Tuesday, January 15, 2019
Sunday, January 13, 2019
...IT TOOK THEM 12 YEARS TO MAKE ANOTHER ONE THAT WORKS?!
THEY EVEN GOT MY BOYS SOUNDWAVE AND SHOCKWAVE LOOK RIGHT! WH-WH-WHAT?!
IF YOU'RE YET TO SEE IT, YER MISSING OUT! IT'S PROBABLY THE TRANSFORMERS MOVIE YOU'RE WAITING FOR, OR YOU BIG-HEARTEDLY DESERVE!
Thursday, January 10, 2019
Boys and girls, it's that time again!
Starring: Nur Incegül, Hülya Konuk, Figen Aydogdu
Oh hey, a Turkish take on Agatha Christie's And Then There Were None! Only with badly acted women, very obvious budget restraints and cheese! Lots and lots of cheese! What could possibly go wrong?
A shot-on-video production of the lowest kind, Lanetli Kadinlar starts with six women getting a message one by one, inviting them to a remote island. Each of the gals have their own thing going before getting the invite; some were dancing, some were having a private lingerie photo session, but one of them appears to be having a bitter day as she looks at the camera with murder in her eyes while clenching a knife.
It isn't long before the girls make it to the island, with a grand mansion and a seventh lady expecting their arrival. Next thing we know we have fur coats being taken off, stringy and lacy undergarments are put on, and cat fights this way come as the girls come at each other after throwing a couple of insults. Things turn for the worse when the man who apparently invited them turns out dead at a park back at the city, a news that puts everybody on edge and growing a tad suspicious with one another.
Come the following morning (and a lesbian shower scene later), one of them is found stabbed in the back with a knife, indicating that a prowler (or, considering what plotting this movie is based on, one of girls) is out for blood. With no way out of the island, the remaining gals (still mostly wearing nothing else but skimpy baby dolls, mind you) must find a way to fend themselves against their killer who's finding no trouble snuffing them out via strangulation and poison.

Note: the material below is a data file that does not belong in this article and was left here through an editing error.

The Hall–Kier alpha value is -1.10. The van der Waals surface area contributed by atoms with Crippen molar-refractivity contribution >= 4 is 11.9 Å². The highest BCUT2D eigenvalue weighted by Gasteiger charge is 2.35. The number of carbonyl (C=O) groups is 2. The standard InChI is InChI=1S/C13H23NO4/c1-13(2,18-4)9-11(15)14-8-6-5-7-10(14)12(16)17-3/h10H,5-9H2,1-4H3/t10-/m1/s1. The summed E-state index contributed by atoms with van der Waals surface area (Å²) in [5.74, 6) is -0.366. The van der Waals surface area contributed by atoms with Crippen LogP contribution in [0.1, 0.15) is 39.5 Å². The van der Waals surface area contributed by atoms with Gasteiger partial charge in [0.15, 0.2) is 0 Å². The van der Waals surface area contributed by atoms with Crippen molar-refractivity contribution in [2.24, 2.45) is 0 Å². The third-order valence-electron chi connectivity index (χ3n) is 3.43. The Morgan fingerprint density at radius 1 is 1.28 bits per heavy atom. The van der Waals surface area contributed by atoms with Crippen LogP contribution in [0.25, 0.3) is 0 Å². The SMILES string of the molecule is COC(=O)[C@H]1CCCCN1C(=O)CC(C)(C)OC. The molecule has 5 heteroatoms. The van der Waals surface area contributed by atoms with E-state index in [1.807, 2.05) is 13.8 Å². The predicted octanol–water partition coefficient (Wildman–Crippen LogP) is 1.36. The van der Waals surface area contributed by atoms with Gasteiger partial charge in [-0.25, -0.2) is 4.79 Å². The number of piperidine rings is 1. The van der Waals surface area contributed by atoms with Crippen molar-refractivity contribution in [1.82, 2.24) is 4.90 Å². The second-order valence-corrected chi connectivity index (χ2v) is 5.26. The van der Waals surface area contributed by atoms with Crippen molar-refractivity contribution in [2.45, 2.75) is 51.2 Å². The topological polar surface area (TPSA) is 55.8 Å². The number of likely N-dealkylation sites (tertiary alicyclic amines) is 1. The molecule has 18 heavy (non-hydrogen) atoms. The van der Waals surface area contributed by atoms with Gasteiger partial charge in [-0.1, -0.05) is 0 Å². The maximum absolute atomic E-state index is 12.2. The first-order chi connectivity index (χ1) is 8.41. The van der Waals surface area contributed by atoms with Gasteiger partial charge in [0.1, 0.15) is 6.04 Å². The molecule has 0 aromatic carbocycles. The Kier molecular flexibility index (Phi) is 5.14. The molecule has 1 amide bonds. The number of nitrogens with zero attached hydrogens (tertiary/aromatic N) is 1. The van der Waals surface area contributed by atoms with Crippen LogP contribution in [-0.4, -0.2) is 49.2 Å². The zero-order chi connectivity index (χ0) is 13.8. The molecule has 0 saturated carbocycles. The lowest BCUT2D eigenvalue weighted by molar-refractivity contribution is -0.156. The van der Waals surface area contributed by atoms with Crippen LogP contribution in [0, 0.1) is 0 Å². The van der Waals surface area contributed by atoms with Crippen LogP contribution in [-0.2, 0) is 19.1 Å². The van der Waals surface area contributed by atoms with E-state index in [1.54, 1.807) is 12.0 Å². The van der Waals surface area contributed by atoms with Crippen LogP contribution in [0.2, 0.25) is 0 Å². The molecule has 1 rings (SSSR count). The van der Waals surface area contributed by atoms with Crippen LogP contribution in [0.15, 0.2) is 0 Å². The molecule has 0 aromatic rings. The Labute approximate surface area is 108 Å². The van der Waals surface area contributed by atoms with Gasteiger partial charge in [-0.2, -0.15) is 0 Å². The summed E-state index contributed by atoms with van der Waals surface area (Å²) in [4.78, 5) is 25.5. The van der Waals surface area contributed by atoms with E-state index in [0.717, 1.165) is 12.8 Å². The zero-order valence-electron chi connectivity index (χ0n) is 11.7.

To be frank, I never expected much from this film seeing this is made in Turkey around the early 90s. Turkish exploitation movies usually have that off-the-wall execution that's tries to look ambitious but ends up looking just insane, more often in the pretense that they're trying to better or at least equal popular mainstream movies. Kadinlar tries to be an exploitative murder mystery inspired by 70s Italian giallo, which honestly should work as the movie at least shows the basic structure of a mystery thriller, but the shoestring budget gravely affected everything this movie has to offer, may it be editing, acting, sound, picture quality, cinematography or, worst of all, direction.
The only thing I will remember Lenetli Kandilar for is the very fact that this is my first Turkish movie reviewed in this site. (at least, around the time this is written) Aside from that, this is nothing but pure garbage fire to keep the legions of hobos around my neighborhood warm for the night.
1 male found dead
1 female knifed on the back
1 female poisoned
1 female garroted
1 female strangled with a tie
1 female shot on the gut
1 female knifed at the back
1 female shot
Tuesday, January 8, 2019
Starring: Taylor Spreitler, Pepi Sonuga, Sai Bennett
Previously on a Leprechaun review: Rage! Despair! Confusion! As after somewhat enjoying two Hood Leprechaun movies (more of the second than the first), the admin channels his inner 1860s newspaper critic Jebediah Atkinson (Saturday Night Live version) to unleash a plethora of rants upon Lionsgate's 2014 disaster of a movie Leprechaun Origins, a film that tries to be a serious and gritty reboot of the entire Leprechaun horror movie franchise that sucked ass for completely missing the point of the entire damn franchise, as well as being a boring overly cliched piece-of-shit.
|Never -and I mean, never,- gonna forgive this garbage.|
Does Galactus eat planets? Yes.